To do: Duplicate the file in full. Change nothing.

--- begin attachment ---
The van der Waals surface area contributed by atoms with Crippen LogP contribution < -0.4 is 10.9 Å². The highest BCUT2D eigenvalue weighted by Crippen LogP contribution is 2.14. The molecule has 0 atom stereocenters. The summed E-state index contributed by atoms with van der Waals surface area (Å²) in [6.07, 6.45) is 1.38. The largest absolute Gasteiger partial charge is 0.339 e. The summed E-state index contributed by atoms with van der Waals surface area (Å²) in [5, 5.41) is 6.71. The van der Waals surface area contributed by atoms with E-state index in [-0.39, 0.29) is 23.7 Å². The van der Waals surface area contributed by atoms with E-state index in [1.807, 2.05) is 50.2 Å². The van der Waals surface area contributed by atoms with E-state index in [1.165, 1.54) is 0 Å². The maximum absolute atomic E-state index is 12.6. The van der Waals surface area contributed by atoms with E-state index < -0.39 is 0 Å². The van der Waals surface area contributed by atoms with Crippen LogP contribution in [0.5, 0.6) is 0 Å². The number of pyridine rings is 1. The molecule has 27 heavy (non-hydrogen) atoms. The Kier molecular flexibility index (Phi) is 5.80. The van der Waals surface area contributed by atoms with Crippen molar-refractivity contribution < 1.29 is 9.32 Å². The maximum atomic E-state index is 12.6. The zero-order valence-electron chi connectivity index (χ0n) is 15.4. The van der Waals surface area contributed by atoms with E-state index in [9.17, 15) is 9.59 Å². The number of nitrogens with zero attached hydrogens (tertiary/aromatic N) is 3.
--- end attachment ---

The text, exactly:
The van der Waals surface area contributed by atoms with Crippen LogP contribution < -0.4 is 10.9 Å². The highest BCUT2D eigenvalue weighted by Crippen LogP contribution is 2.14. The molecule has 0 atom stereocenters. The summed E-state index contributed by atoms with van der Waals surface area (Å²) in [6.07, 6.45) is 1.38. The largest absolute Gasteiger partial charge is 0.339 e. The summed E-state index contributed by atoms with van der Waals surface area (Å²) in [5, 5.41) is 6.71. The van der Waals surface area contributed by atoms with E-state index in [-0.39, 0.29) is 23.7 Å². The van der Waals surface area contributed by atoms with E-state index in [1.807, 2.05) is 50.2 Å². The van der Waals surface area contributed by atoms with E-state index in [1.165, 1.54) is 0 Å². The maximum absolute atomic E-state index is 12.6. The van der Waals surface area contributed by atoms with E-state index < -0.39 is 0 Å². The van der Waals surface area contributed by atoms with Crippen LogP contribution in [0.5, 0.6) is 0 Å². The number of pyridine rings is 1. The molecule has 27 heavy (non-hydrogen) atoms. The Kier molecular flexibility index (Phi) is 5.80. The van der Waals surface area contributed by atoms with Crippen molar-refractivity contribution < 1.29 is 9.32 Å². The maximum atomic E-state index is 12.6. The zero-order valence-electron chi connectivity index (χ0n) is 15.4. The van der Waals surface area contributed by atoms with E-state index in [9.17, 15) is 9.59 Å². The number of nitrogens with zero attached hydrogens (tertiary/aromatic N) is 3.